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The Political Magnetism of Charles I
The second lecture in our Late Summer Lectures series is a panel which discusses the politics and intricacies behind the physical proximity of Charles I and his court from 1625-1640.
‘Thou hast wak’d/ A Lyoness’: Rousing the Vox Populi in James Shirley’s The Politician
Kathleen Foy (Durham University)
Charles I’s court kept all but his closest advisors at arm’s length. James Shirley, house dramatist to Queen Henrietta’s men, uses his plays, including his 1639 tragedy The Politician, to explore the relationship between the mind of the monarch and the body of his subjects. This lecture examines the dynamic between the body politic and the voices that shaped the push and pull of Charles I’s magnetic polarities.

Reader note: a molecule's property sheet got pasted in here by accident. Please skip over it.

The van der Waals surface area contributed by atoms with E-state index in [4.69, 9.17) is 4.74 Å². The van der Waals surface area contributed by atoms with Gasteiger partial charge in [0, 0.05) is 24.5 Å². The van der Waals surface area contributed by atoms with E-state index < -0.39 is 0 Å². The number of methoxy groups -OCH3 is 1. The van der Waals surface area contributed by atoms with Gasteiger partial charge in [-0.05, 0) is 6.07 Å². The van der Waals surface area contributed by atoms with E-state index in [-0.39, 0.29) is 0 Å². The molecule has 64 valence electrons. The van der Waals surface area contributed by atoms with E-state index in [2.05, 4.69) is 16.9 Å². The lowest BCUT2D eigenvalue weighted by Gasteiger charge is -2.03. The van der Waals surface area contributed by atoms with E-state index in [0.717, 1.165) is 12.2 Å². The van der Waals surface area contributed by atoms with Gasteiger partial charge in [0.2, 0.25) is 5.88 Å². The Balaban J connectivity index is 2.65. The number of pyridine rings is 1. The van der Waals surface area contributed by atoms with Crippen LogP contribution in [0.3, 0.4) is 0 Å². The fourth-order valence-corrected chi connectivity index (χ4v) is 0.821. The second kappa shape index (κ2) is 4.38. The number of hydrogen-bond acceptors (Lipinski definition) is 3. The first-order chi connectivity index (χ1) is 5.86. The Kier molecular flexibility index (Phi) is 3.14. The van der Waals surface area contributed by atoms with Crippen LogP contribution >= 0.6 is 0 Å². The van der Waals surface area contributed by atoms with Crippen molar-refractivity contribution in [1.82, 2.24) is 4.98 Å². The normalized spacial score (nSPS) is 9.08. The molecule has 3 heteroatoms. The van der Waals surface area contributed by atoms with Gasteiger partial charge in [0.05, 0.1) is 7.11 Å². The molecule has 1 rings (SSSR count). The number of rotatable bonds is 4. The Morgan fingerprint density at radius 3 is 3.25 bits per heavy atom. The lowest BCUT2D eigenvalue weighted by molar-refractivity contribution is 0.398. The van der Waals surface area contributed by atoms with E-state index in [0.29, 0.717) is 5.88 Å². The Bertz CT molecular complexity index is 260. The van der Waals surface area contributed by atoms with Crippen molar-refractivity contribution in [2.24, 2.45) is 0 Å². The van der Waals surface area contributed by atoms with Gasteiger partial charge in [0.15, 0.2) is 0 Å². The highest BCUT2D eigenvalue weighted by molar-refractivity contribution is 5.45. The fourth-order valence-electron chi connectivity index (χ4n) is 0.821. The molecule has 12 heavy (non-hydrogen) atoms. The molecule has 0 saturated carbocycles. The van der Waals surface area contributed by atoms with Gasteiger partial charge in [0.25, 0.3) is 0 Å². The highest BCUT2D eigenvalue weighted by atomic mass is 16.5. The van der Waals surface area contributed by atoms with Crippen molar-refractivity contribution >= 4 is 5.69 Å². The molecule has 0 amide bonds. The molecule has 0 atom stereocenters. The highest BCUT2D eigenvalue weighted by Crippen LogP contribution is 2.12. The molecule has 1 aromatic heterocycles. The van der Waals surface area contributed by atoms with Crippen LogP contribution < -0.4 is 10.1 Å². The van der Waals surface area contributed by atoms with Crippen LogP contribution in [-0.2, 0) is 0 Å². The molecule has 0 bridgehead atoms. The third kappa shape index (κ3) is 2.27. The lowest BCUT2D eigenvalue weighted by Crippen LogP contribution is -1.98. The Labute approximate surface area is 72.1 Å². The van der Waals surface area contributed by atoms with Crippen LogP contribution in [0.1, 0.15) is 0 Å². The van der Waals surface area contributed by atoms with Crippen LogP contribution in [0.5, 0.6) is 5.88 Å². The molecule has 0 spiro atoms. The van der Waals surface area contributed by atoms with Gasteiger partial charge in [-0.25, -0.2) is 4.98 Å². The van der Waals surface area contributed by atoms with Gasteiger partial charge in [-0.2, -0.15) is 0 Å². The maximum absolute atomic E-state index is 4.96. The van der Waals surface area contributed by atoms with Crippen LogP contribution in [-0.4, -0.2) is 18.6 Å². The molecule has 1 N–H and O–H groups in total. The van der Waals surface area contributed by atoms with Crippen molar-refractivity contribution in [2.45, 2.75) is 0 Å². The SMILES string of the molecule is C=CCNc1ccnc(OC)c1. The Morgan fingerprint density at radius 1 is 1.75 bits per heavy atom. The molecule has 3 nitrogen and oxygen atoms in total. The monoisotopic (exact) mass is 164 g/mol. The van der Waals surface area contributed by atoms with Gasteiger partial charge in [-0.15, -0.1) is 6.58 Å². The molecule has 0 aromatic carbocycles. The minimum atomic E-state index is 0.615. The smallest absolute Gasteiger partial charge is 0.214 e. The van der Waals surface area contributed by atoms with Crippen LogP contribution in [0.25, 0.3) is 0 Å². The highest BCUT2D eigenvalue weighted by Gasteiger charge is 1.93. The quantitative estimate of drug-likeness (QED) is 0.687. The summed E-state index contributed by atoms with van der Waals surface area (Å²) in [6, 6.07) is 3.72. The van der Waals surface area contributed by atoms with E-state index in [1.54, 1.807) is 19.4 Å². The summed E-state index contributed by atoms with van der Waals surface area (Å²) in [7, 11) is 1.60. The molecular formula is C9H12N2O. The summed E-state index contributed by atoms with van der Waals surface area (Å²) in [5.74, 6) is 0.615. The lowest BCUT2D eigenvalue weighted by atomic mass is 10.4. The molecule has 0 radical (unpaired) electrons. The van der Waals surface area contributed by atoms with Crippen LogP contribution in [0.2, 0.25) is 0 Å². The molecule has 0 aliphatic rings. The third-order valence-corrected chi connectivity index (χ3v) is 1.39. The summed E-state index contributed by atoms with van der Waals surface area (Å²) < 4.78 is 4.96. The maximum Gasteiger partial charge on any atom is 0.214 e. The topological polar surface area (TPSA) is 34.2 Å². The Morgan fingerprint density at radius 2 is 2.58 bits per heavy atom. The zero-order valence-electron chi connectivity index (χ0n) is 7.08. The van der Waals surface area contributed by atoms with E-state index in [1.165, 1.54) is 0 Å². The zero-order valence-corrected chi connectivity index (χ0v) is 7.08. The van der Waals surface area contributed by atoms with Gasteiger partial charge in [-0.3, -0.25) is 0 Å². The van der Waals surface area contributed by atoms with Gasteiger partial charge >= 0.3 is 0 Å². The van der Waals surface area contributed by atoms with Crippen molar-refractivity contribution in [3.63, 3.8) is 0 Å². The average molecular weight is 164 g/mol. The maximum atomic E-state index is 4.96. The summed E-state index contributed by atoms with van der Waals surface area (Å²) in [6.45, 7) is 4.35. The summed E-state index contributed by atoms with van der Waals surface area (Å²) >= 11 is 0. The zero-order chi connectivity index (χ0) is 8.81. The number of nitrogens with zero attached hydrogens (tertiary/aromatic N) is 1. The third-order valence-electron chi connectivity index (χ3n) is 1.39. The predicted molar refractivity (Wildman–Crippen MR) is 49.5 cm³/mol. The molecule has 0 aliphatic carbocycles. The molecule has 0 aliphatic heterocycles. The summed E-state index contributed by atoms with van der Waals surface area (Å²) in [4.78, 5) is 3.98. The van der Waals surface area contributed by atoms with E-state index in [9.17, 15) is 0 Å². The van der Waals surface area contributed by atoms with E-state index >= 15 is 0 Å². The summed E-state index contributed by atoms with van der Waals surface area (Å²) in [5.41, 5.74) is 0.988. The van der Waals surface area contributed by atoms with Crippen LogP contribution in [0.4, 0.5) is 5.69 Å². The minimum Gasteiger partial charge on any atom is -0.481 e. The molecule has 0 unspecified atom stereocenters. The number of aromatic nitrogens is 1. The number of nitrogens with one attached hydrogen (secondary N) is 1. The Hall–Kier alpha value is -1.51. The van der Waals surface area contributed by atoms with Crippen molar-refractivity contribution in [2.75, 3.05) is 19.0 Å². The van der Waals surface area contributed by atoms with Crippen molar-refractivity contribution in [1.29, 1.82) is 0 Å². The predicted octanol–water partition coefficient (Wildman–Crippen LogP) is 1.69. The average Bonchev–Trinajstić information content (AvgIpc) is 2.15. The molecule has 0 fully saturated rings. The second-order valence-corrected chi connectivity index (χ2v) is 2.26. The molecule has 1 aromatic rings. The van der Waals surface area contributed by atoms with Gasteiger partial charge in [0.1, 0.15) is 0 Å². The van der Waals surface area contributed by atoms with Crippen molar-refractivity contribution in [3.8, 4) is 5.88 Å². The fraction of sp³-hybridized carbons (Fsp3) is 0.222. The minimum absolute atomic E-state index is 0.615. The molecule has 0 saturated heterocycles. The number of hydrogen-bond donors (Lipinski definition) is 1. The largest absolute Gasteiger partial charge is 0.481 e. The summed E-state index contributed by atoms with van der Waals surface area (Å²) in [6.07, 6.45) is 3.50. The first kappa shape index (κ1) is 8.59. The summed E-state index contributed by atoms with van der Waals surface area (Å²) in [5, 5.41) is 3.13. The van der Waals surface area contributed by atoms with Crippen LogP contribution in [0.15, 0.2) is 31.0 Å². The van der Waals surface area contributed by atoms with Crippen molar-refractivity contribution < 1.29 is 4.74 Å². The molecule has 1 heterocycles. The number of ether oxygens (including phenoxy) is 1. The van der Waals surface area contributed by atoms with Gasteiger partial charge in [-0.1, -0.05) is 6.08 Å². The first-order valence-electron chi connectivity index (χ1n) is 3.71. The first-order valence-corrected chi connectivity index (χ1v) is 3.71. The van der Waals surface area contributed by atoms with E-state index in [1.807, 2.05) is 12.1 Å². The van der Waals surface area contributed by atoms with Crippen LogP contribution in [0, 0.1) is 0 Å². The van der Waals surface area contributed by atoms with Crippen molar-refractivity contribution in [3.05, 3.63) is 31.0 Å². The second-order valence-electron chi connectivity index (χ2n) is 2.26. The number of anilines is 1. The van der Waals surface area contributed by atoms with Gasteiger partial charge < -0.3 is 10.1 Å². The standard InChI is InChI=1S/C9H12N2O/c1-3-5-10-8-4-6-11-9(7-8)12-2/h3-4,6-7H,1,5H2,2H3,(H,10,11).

The Caroline Re-Formation: Space, Choreography and Royal Iconography at the English Court
Kimberley Foy (Durham University)
‘Public’ and semi-’public’ diplomatic exchanges took place in the highly contrived spatial arrangement of Whitehall and other royal stages of the early Stuart court. Public proximity to the monarch was highly prized by courtiers and visitors alike. This lecture considers the transformative spatial choreography of Charles I’s court through the experience of visiting ambassadors.
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